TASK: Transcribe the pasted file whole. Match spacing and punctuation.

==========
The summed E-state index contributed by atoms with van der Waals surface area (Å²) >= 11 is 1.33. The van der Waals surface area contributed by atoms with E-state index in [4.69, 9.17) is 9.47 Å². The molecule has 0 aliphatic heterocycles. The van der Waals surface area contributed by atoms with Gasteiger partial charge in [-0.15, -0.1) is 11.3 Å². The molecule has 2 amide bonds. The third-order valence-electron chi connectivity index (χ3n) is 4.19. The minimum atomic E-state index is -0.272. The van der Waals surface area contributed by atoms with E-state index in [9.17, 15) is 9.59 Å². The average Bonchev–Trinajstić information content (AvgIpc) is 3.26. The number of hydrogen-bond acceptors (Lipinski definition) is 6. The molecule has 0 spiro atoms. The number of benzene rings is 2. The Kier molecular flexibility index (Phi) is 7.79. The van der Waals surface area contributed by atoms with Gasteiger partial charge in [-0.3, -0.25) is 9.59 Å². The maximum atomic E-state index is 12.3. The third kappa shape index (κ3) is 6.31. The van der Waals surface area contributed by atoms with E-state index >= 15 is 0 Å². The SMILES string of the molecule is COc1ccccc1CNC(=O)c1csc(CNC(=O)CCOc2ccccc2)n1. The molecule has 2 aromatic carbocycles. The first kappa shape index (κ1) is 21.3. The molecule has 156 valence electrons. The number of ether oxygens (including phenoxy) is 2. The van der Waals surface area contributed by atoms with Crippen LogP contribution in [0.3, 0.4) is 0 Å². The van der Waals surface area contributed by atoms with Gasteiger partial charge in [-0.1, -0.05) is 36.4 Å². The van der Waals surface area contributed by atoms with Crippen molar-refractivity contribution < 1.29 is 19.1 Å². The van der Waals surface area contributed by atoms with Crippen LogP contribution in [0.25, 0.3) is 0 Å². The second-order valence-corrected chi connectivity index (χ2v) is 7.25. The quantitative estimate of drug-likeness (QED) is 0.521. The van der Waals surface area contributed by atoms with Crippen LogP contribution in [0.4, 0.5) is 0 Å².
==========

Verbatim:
The summed E-state index contributed by atoms with van der Waals surface area (Å²) >= 11 is 1.33. The van der Waals surface area contributed by atoms with E-state index in [4.69, 9.17) is 9.47 Å². The molecule has 0 aliphatic heterocycles. The van der Waals surface area contributed by atoms with Gasteiger partial charge in [-0.15, -0.1) is 11.3 Å². The molecule has 2 amide bonds. The third-order valence-electron chi connectivity index (χ3n) is 4.19. The minimum atomic E-state index is -0.272. The van der Waals surface area contributed by atoms with E-state index in [9.17, 15) is 9.59 Å². The average Bonchev–Trinajstić information content (AvgIpc) is 3.26. The number of hydrogen-bond acceptors (Lipinski definition) is 6. The molecule has 0 spiro atoms. The number of benzene rings is 2. The Kier molecular flexibility index (Phi) is 7.79. The van der Waals surface area contributed by atoms with Gasteiger partial charge in [-0.3, -0.25) is 9.59 Å². The maximum atomic E-state index is 12.3. The third kappa shape index (κ3) is 6.31. The van der Waals surface area contributed by atoms with E-state index >= 15 is 0 Å². The SMILES string of the molecule is COc1ccccc1CNC(=O)c1csc(CNC(=O)CCOc2ccccc2)n1. The molecule has 2 aromatic carbocycles. The first kappa shape index (κ1) is 21.3. The molecule has 156 valence electrons. The number of ether oxygens (including phenoxy) is 2. The van der Waals surface area contributed by atoms with Crippen LogP contribution in [0.3, 0.4) is 0 Å². The van der Waals surface area contributed by atoms with Gasteiger partial charge in [-0.1, -0.05) is 36.4 Å². The van der Waals surface area contributed by atoms with Crippen molar-refractivity contribution < 1.29 is 19.1 Å². The van der Waals surface area contributed by atoms with Crippen LogP contribution in [0.25, 0.3) is 0 Å². The second-order valence-corrected chi connectivity index (χ2v) is 7.25. The quantitative estimate of drug-likeness (QED) is 0.521. The van der Waals surface area contributed by atoms with Crippen LogP contribution in [0.4, 0.5) is 0 Å².